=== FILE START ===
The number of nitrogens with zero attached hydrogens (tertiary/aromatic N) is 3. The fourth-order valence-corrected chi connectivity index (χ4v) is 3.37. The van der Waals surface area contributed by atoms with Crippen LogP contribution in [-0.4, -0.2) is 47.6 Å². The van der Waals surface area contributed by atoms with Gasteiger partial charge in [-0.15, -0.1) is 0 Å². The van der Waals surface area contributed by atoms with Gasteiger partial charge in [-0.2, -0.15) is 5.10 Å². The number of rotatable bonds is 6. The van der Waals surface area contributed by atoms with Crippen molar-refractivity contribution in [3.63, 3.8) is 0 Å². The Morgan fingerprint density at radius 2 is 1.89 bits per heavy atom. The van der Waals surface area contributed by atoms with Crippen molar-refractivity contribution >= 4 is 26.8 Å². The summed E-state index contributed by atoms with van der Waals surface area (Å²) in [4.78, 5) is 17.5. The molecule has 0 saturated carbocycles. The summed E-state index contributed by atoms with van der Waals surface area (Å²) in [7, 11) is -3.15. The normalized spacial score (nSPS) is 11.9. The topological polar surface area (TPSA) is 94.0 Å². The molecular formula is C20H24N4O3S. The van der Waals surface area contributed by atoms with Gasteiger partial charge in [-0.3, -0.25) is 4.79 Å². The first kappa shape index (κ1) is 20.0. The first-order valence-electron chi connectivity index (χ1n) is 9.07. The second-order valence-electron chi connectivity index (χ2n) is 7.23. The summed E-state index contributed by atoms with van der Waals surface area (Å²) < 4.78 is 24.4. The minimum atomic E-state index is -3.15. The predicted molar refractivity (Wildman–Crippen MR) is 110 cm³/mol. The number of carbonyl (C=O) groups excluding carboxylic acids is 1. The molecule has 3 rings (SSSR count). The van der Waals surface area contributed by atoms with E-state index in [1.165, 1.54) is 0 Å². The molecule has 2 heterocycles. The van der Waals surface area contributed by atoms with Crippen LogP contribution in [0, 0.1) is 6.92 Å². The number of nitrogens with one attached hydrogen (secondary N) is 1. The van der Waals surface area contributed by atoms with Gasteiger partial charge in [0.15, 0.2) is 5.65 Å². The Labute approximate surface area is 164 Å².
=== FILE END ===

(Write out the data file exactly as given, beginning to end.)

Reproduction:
The number of nitrogens with zero attached hydrogens (tertiary/aromatic N) is 3. The fourth-order valence-corrected chi connectivity index (χ4v) is 3.37. The van der Waals surface area contributed by atoms with Crippen LogP contribution in [-0.4, -0.2) is 47.6 Å². The van der Waals surface area contributed by atoms with Gasteiger partial charge in [-0.15, -0.1) is 0 Å². The van der Waals surface area contributed by atoms with Gasteiger partial charge in [-0.2, -0.15) is 5.10 Å². The number of rotatable bonds is 6. The van der Waals surface area contributed by atoms with Crippen molar-refractivity contribution in [3.63, 3.8) is 0 Å². The Morgan fingerprint density at radius 2 is 1.89 bits per heavy atom. The van der Waals surface area contributed by atoms with Crippen molar-refractivity contribution >= 4 is 26.8 Å². The summed E-state index contributed by atoms with van der Waals surface area (Å²) in [4.78, 5) is 17.5. The molecule has 0 saturated carbocycles. The summed E-state index contributed by atoms with van der Waals surface area (Å²) in [7, 11) is -3.15. The normalized spacial score (nSPS) is 11.9. The topological polar surface area (TPSA) is 94.0 Å². The molecular formula is C20H24N4O3S. The van der Waals surface area contributed by atoms with Gasteiger partial charge in [-0.3, -0.25) is 4.79 Å². The first kappa shape index (κ1) is 20.0. The first-order valence-electron chi connectivity index (χ1n) is 9.07. The second-order valence-electron chi connectivity index (χ2n) is 7.23. The summed E-state index contributed by atoms with van der Waals surface area (Å²) < 4.78 is 24.4. The minimum atomic E-state index is -3.15. The predicted molar refractivity (Wildman–Crippen MR) is 110 cm³/mol. The number of carbonyl (C=O) groups excluding carboxylic acids is 1. The molecule has 3 rings (SSSR count). The van der Waals surface area contributed by atoms with E-state index in [1.165, 1.54) is 0 Å². The molecule has 2 heterocycles. The van der Waals surface area contributed by atoms with Crippen LogP contribution in [0, 0.1) is 6.92 Å². The number of nitrogens with one attached hydrogen (secondary N) is 1. The van der Waals surface area contributed by atoms with Gasteiger partial charge in [0.15, 0.2) is 5.65 Å². The Labute approximate surface area is 164 Å².